The issue arose when one of Jackson's lawyers, Mr. Barlow, objected during the cross-
examination of a witness that Jackson's other lawyer, Mr. Morrow, had directly examined. After
questioning was complete and the jury had been excused, the judge ordered, "I don't want one of
you objecting and then the other one. That was Mr. Morrow's witness. Mr. Barlow, don't object if
he's the person responsible for the witness." Jackson's counsel responded by saying only "Yes,
your honor."
"`Plain' is synonymous with `clear' or `obvious,' and at a minimum, contemplates an error which
was clear under current law at the time of trial. . . . 1Under plain error, if a defendant's theory
requires the extension of precedent, any potential error could not have been plain." United States
v. Garcia-Rodriguez, 415 F.3d 452, 455 (5th Cir. 2005) (citing United States v. Hull, 160 F.3d
265, 271-72 (5th Cir. 1998)) (internal quotations omitted).
1Any error here is not plain. Although Jackson correctly notes that federal law allows him to
have two attorneys, he can point to no caselaw that requires both of them to be permitted to
object at the same time; instead, Jackson argues for an extension of our existing Sixth
Amendment jurisprudence. The government, meanwhile, admits that it can find no authority on
the issue; it cites general precedent acknowledging the discretion a district court is afforded to
control the trial. Because this is a question of first impression and the law was not obvious at the
time of trial, any error was not plain.

The government cites, for example, United States v. Pace, 10 F.3d 1106, 1114 (5th Cir. 1993)
(stating that the court of appeals" must determine whether the trial court imposed unreasonable
limits on cross-examination such that a reasonable jury might have received a significantly
different impression of a witness' credibility had defense counsel pursued his proposed line of
cross-examination") (citation and internal quotations omitted).
Jackson argues that the district court erred when it forbade him from impeaching government
witness Victor Richards with evidence that Richards is a registered sex offender. Richards, an
inmate, testified that Jackson and Gulley chased Brown into a cell and stabbed him. In the
1980's, Richards was convicted of sexual assault, sentenced to two years of probation, and
required to register as a sex offender.
Federal Rule of Evidence 609 establishes two relevant restrictions relevant regarding
impeachment by prior criminal convictions. 1First, under rule 609(a)(1), the impeachment
evidence is subject to Federal Rule of Evidence 403, which says that even relevant evidence
"may be excluded if its probative value is substantially outweighed by the danger of unfair
prejudice, confusion of the issues, or misleading the jury. . . ." FED.R.EVID. 403. Second, under
rule 609(b), evidence of a conviction may not be used "if a period of more than ten years has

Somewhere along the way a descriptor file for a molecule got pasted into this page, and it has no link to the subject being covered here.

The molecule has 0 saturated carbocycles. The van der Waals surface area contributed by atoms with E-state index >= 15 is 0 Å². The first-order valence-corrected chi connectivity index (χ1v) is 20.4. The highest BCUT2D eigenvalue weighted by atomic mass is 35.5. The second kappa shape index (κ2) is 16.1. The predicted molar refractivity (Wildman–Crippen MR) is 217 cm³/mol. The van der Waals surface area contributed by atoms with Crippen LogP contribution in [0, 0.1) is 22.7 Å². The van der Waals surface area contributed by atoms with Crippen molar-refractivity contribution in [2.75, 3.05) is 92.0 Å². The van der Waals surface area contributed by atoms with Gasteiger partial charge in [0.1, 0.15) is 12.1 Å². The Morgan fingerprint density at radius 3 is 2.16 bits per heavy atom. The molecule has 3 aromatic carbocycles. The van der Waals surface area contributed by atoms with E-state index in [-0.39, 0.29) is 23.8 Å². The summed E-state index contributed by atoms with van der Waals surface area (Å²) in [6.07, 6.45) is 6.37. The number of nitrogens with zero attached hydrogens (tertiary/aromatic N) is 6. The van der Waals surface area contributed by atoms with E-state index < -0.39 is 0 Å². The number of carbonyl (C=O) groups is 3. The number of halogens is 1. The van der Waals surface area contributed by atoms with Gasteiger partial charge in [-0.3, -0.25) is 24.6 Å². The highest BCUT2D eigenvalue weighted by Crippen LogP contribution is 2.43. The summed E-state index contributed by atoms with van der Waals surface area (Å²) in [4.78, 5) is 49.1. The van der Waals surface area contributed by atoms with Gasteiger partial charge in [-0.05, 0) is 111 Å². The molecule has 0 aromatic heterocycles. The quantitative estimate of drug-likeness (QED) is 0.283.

elapsed since the date of the conviction or of the release of the witness from the confinement
imposed for that conviction, whichever is the later date. . . ." FED.R.EVID. 609(b).
The district court excluded the evidence on both grounds, finding that the conviction was too old
and unfairly prejudicial. On appeal, Jackson raises three arguments: First, the conviction's
probative value is significant; second, because Richards is still required to register as a sex
offender, he has not yet been "release[d] . . . from the confinement imposed"; and third,
excluding the impeachment evidence violated Jackson's Sixth Amendment right to cross-
Jackson argues the evidence was probative because Richards was "a registered sex offender, a
result of his felony conviction[, and so] he likely may also be untruthful." Further, because he
was subject to an ongoing legal obligation to register as a sex offender, he might have "potential
bias . . . to testify for the government, thereby staving in the `good graces' of those who could
prosecute him should he ever fail to comply with his registration requirements."
As Jackson admits, however, registration as a sex offender is a "scarlet letter." So although the
jury might have considered Richards more likely to be untruthful if it had known of his
conviction, there is a significant danger that it would have instead improperly discounted his
testimony because of personal revulsion for sex offenses. Moreover, there was ample reason for
the jury to find Richards untrustworthy without introducing the prejudicial evidence the jury
already knew that (1) Richards had been convicted of several other crimes (including burglary
and theft); (2) he was currently in prison for a 1999 bank robbery; (3) the government would
attempt to get his bank robbery sentence reduced in exchange for his testimony; and (4) he had a
history of mental issues and drug abuse. Given the potentially severe prejudice that could have
resulted from admitting the conviction and its mostly cumulative probative value, the district
court did not abuse its discretion.
Because we affirm the decision to exclude the evidence as unfairly prejudicial under rule 403, we
need not address its ruling that the conviction was too old to be admissible under rule 609(b).
The court also did not commit constitutional error. Evidentiary rules generally are upheld unless